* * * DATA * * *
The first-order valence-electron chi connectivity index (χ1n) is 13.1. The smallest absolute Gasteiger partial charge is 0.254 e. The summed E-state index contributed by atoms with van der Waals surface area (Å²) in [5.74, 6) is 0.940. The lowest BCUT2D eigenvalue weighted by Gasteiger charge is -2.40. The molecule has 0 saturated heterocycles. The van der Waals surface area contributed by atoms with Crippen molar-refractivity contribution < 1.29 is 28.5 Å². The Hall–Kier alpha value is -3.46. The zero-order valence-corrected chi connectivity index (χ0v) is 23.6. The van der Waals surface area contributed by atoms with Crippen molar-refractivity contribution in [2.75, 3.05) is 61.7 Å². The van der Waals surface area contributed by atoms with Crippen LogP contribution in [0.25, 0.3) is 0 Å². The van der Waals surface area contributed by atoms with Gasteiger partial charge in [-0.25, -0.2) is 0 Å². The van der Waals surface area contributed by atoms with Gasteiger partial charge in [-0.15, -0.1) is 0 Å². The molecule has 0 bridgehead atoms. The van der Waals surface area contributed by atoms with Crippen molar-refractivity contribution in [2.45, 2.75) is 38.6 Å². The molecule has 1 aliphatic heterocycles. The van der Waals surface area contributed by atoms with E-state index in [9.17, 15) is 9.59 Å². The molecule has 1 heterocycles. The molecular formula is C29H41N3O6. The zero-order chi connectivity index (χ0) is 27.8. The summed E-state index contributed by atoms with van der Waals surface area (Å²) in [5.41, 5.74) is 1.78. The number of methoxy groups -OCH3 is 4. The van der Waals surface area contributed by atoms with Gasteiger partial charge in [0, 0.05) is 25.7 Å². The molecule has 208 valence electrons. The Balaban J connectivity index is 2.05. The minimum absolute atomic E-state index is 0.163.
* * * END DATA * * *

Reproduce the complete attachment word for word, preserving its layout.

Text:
The first-order valence-electron chi connectivity index (χ1n) is 13.1. The smallest absolute Gasteiger partial charge is 0.254 e. The summed E-state index contributed by atoms with van der Waals surface area (Å²) in [5.74, 6) is 0.940. The lowest BCUT2D eigenvalue weighted by Gasteiger charge is -2.40. The molecule has 0 saturated heterocycles. The van der Waals surface area contributed by atoms with Crippen molar-refractivity contribution < 1.29 is 28.5 Å². The Hall–Kier alpha value is -3.46. The zero-order valence-corrected chi connectivity index (χ0v) is 23.6. The van der Waals surface area contributed by atoms with Crippen molar-refractivity contribution in [2.75, 3.05) is 61.7 Å². The van der Waals surface area contributed by atoms with Crippen LogP contribution in [0.25, 0.3) is 0 Å². The van der Waals surface area contributed by atoms with Gasteiger partial charge in [-0.25, -0.2) is 0 Å². The van der Waals surface area contributed by atoms with Gasteiger partial charge in [-0.15, -0.1) is 0 Å². The molecule has 0 bridgehead atoms. The van der Waals surface area contributed by atoms with Crippen molar-refractivity contribution in [2.45, 2.75) is 38.6 Å². The molecule has 1 aliphatic heterocycles. The van der Waals surface area contributed by atoms with E-state index in [9.17, 15) is 9.59 Å². The molecule has 1 heterocycles. The molecular formula is C29H41N3O6. The zero-order chi connectivity index (χ0) is 27.8. The summed E-state index contributed by atoms with van der Waals surface area (Å²) in [5.41, 5.74) is 1.78. The number of methoxy groups -OCH3 is 4. The van der Waals surface area contributed by atoms with Gasteiger partial charge in [0, 0.05) is 25.7 Å². The molecule has 208 valence electrons. The Balaban J connectivity index is 2.05. The minimum absolute atomic E-state index is 0.163.